Blenheim Palace was built by the English Parliament as a national present to John Churchill, 1st Duke of Marlborough, at Woodstock, Oxfordshire, England, between 1705 and 1724.
Blenheim Palace, includes:
Blenheim palace history
Winston Churchill, the 1st Duke’s renowned descendent, was born at Blenheim Palace, and his life and times are honoured by a permanent exhibition in the suite of rooms where he was born (marked “K” on the plan).
At the Battle of Blenheim in Germany in 1704, during the War of the Spanish Succession, he led the English to victory over the French and Bavarians. Sir John Vanbrugh created the palace, which was heavily influenced by Nicholas Hawksmoor and is widely regarded as the finest example of true Baroque architecture in the United Kingdom.
Henry Wise, Queen Anne’s gardener, planned the palace grounds in the formal style of André Le Nôtre’s famous gardens at Vaux-le-Vicomte and Versailles in France in the early 18th century.
Because preferences changed in the mid-eighteenth century, Lancelot (Capability) Brown was commissioned to rework the grounds in his pastoral style of informal or seemingly natural landscapes of forests, grass, and canals.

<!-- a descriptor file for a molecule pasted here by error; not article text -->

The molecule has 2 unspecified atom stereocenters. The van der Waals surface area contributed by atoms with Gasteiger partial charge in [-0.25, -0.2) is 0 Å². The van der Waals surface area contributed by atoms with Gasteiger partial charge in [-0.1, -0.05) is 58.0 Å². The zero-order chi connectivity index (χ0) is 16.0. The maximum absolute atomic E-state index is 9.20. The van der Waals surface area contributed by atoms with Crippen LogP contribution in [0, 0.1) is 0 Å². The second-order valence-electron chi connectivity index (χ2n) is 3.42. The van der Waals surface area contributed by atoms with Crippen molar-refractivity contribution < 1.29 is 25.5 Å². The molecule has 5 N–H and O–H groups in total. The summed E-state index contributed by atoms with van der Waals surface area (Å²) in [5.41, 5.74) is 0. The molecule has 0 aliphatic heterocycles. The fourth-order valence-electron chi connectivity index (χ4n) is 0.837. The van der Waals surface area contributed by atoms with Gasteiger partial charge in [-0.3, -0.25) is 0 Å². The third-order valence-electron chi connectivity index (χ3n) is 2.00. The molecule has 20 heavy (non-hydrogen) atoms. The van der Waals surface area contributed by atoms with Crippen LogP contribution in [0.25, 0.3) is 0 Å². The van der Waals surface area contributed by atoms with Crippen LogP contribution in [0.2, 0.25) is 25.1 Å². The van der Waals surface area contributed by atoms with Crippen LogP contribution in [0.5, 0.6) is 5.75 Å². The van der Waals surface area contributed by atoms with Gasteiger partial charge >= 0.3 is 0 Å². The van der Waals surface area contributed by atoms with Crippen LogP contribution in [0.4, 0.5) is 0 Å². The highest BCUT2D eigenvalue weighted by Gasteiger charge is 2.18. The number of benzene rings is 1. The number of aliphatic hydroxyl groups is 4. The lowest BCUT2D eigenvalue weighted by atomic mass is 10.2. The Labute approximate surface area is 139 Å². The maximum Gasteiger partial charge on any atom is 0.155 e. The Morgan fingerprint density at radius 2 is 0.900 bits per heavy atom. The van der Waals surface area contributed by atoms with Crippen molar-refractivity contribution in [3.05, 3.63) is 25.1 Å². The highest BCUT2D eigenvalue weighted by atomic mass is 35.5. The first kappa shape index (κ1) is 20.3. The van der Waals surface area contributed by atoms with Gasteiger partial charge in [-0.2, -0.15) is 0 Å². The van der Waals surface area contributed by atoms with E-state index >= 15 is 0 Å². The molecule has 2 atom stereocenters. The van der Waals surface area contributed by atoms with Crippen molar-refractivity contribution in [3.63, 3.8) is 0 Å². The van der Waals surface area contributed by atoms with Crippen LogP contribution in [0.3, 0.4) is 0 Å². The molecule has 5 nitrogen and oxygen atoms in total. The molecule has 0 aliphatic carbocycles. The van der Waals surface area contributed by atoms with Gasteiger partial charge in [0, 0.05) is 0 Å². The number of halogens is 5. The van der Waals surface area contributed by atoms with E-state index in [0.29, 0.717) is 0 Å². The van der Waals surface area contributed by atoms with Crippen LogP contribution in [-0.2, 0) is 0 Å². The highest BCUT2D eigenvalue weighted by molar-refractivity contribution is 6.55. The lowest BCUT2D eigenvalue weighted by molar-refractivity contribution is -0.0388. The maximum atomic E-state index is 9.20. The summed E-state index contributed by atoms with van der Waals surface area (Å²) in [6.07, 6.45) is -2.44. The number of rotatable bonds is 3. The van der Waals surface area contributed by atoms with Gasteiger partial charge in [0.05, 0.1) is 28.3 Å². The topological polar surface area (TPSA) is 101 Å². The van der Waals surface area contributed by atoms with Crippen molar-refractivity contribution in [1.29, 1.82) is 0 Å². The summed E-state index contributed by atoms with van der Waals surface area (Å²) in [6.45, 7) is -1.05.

Little of Wise’s landscaping survives. Blenheim Palace was the birthplace of Sir Winston Churchill. The palace and its grounds were designated as a UNESCO World Heritage Site in 1987. The Churchill family’s 2,100-acre (850-hectare) estate is open to the public.
The Dukes of Marlborough continue to reside in the palace, with Charles James (Jamie) Spencer-Churchill, the 12th Duke of Marlborough, now holding the title. Following his father’s death on October 16, 2014, Charles James succeeded to the Dukedom.
The Marlboroughs were always required to present a copy of the French royal flag to the Monarch on the centennial of the Battle of Blenheim as rent for the land on which Blenheim Palace was built as of October 2016.
Blenheim Palace Gardens
The palace, park, and gardens of Blenheim are open to the public for a fee (maximum £24.90 as of October 2016). The distancing of tourist attractions (the “pleasure gardens”) from the palace helps to maintain the atmosphere of a huge country estate. A tiny train, the Blenheim Park Railway, runs between the palace and the grounds.
The current Duke’s brother, Lord Edward Spencer-Churchill, wanted to include a contemporary art program in the historic setting of the palace where he grew up. He established the Blenheim Art Foundation (BAF), a non-profit organization dedicated to showcasing large-scale contemporary art exhibitions.
BAF debuted on October 1, 2014, with Ai Weiwei’s largest-ever exhibition in the UK. The foundation was created to provide a large number of individuals with access to cutting-edge modern artists working in this historical castle.
The public has free access to around five miles (8 kilometers) of public rights of way through the grounds’ Great Park section, which are accessible via Old Woodstock and the Oxfordshire Way, and are adjacent to the Column of Victory.